Egon Friedell is perhaps less famous for his writing than for having committed suicide as the SS pushed in his door in Vienna in 1938. He was a feullitonist - which we now call "creative non-fiction", a term which sounds like it was made up by a bored bureaucrat - and a generalist, a flaneur philosopher, an amateur. How I love amateurs! He did take on a huge task – writing the history of the Neuzeit, of modernity itself - that makes him hard to, well, encompass. I confess I haven't read the five volumes of this. But he was also one of the Viennese wits – the greatest of whom was Karl Kraus - who understood that the secret of language was flair. Although Kraus would probably thrown heaps of scorn on that notion - for him, the secret of language was ethics.
The flavor of that kind of wit is shown in this aphorism.
“Materialism. I once wrote the following: Man is an eternal God-seeker. Whatever else one may say about him is secondary. Everything that he does and undertakes flows out of this source.But the printer printed this: Man is an eternal Gold-seeker… This error was really and truly from the devil; and not only the devil, but the special devil who controls not only printing but the writing, and not only the writing but the brain of the writer, and not only the brain but the soul, but the whole world. In brief, the tragedy of this erratum was – that it wasn’t one.”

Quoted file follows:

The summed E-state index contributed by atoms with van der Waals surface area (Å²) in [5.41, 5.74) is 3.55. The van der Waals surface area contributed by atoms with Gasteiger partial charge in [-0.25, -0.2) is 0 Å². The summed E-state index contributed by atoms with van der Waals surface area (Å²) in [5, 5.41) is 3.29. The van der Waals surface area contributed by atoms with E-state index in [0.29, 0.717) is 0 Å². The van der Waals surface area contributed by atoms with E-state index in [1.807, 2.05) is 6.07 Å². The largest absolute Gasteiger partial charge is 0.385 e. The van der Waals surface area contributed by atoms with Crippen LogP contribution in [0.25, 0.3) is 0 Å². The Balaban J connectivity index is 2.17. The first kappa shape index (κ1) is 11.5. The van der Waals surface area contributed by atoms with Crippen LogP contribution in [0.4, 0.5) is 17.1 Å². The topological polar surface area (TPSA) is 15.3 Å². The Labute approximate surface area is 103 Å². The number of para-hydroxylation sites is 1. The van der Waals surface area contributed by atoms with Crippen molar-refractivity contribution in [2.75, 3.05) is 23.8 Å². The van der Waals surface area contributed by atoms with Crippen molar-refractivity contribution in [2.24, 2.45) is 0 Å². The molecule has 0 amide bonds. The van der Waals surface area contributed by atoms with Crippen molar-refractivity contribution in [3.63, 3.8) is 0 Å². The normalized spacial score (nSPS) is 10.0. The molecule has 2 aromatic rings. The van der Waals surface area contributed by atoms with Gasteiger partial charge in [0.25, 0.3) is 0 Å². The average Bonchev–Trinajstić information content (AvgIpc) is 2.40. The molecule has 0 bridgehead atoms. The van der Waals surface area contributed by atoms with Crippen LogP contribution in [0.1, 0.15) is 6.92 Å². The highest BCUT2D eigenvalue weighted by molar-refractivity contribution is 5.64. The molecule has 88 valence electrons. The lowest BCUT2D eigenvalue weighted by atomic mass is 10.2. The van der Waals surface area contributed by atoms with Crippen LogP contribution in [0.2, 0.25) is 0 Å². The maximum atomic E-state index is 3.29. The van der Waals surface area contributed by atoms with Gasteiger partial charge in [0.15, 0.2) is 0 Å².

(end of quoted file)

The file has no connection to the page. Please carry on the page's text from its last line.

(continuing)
Isn’t that lovely? In fact, this erratum crystalizes the whole of that Marxism that Walter Benjamin (and myself, the merest pipsqueak next to Walter, but still), Ernst Bloch, and a not insignificant segment of the interwar Left proposed with the appropriate indirection. The sentence as written and the erratum as printed are both, in this view, true. And yet, of course, they negate each other.
How very very Viennese to make this point, this juncture of negative theology and dialectical materialism, come down to one letter interjected by the printer’s devil! For angels really do dance on the heads of pins – it is the whole point of angels to do so.